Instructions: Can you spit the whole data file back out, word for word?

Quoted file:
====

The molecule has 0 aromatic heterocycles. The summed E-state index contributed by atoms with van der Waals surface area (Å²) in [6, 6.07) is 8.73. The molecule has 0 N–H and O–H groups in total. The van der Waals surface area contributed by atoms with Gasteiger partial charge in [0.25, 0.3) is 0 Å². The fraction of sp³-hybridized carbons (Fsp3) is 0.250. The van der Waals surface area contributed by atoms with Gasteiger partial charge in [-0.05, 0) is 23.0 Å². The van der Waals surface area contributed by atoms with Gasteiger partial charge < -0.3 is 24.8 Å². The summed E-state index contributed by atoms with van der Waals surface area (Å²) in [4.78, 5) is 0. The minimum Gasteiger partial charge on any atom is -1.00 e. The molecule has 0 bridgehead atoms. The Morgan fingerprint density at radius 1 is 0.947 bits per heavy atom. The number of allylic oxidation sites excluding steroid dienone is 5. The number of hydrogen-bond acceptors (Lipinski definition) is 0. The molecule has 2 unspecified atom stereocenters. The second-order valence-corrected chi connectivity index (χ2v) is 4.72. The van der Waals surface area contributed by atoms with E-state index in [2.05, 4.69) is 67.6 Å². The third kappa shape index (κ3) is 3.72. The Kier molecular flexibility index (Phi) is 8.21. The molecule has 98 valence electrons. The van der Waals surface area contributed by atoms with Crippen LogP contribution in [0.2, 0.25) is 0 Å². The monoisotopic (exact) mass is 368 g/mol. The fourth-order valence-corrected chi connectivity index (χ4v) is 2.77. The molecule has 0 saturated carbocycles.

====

The molecule has 0 aromatic heterocycles. The summed E-state index contributed by atoms with van der Waals surface area (Å²) in [6, 6.07) is 8.73. The molecule has 0 N–H and O–H groups in total. The van der Waals surface area contributed by atoms with Gasteiger partial charge in [0.25, 0.3) is 0 Å². The fraction of sp³-hybridized carbons (Fsp3) is 0.250. The van der Waals surface area contributed by atoms with Gasteiger partial charge in [-0.05, 0) is 23.0 Å². The van der Waals surface area contributed by atoms with Gasteiger partial charge < -0.3 is 24.8 Å². The summed E-state index contributed by atoms with van der Waals surface area (Å²) in [4.78, 5) is 0. The minimum Gasteiger partial charge on any atom is -1.00 e. The molecule has 0 bridgehead atoms. The Morgan fingerprint density at radius 1 is 0.947 bits per heavy atom. The number of allylic oxidation sites excluding steroid dienone is 5. The number of hydrogen-bond acceptors (Lipinski definition) is 0. The molecule has 2 unspecified atom stereocenters. The second-order valence-corrected chi connectivity index (χ2v) is 4.72. The van der Waals surface area contributed by atoms with E-state index in [2.05, 4.69) is 67.6 Å². The third kappa shape index (κ3) is 3.72. The Kier molecular flexibility index (Phi) is 8.21. The molecule has 98 valence electrons. The van der Waals surface area contributed by atoms with Crippen LogP contribution in [0.2, 0.25) is 0 Å². The monoisotopic (exact) mass is 368 g/mol. The fourth-order valence-corrected chi connectivity index (χ4v) is 2.77. The molecule has 0 saturated carbocycles.